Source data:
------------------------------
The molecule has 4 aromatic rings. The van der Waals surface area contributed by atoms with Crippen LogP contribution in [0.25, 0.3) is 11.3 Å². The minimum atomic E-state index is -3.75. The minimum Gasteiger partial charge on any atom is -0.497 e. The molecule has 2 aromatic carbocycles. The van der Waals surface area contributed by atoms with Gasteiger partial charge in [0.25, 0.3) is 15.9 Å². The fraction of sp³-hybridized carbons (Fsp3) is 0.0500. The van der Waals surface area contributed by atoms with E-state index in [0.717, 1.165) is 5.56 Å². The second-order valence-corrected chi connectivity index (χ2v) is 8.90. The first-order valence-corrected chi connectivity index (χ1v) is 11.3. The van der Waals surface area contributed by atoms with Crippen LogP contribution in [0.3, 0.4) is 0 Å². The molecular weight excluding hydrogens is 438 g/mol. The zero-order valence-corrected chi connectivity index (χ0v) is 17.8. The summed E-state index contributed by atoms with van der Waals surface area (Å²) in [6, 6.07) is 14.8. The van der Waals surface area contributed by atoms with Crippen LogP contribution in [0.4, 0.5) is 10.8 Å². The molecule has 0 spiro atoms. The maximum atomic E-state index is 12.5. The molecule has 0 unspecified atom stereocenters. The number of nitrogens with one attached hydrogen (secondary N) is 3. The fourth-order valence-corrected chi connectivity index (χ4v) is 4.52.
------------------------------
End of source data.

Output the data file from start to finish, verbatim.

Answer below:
The molecule has 4 aromatic rings. The van der Waals surface area contributed by atoms with Crippen LogP contribution in [0.25, 0.3) is 11.3 Å². The minimum atomic E-state index is -3.75. The minimum Gasteiger partial charge on any atom is -0.497 e. The molecule has 2 aromatic carbocycles. The van der Waals surface area contributed by atoms with Gasteiger partial charge in [0.25, 0.3) is 15.9 Å². The fraction of sp³-hybridized carbons (Fsp3) is 0.0500. The van der Waals surface area contributed by atoms with E-state index in [0.717, 1.165) is 5.56 Å². The second-order valence-corrected chi connectivity index (χ2v) is 8.90. The first-order valence-corrected chi connectivity index (χ1v) is 11.3. The van der Waals surface area contributed by atoms with Crippen LogP contribution in [0.3, 0.4) is 0 Å². The molecular weight excluding hydrogens is 438 g/mol. The zero-order valence-corrected chi connectivity index (χ0v) is 17.8. The summed E-state index contributed by atoms with van der Waals surface area (Å²) in [6, 6.07) is 14.8. The van der Waals surface area contributed by atoms with Crippen LogP contribution in [0.4, 0.5) is 10.8 Å². The molecule has 0 spiro atoms. The maximum atomic E-state index is 12.5. The molecule has 0 unspecified atom stereocenters. The number of nitrogens with one attached hydrogen (secondary N) is 3. The fourth-order valence-corrected chi connectivity index (χ4v) is 4.52.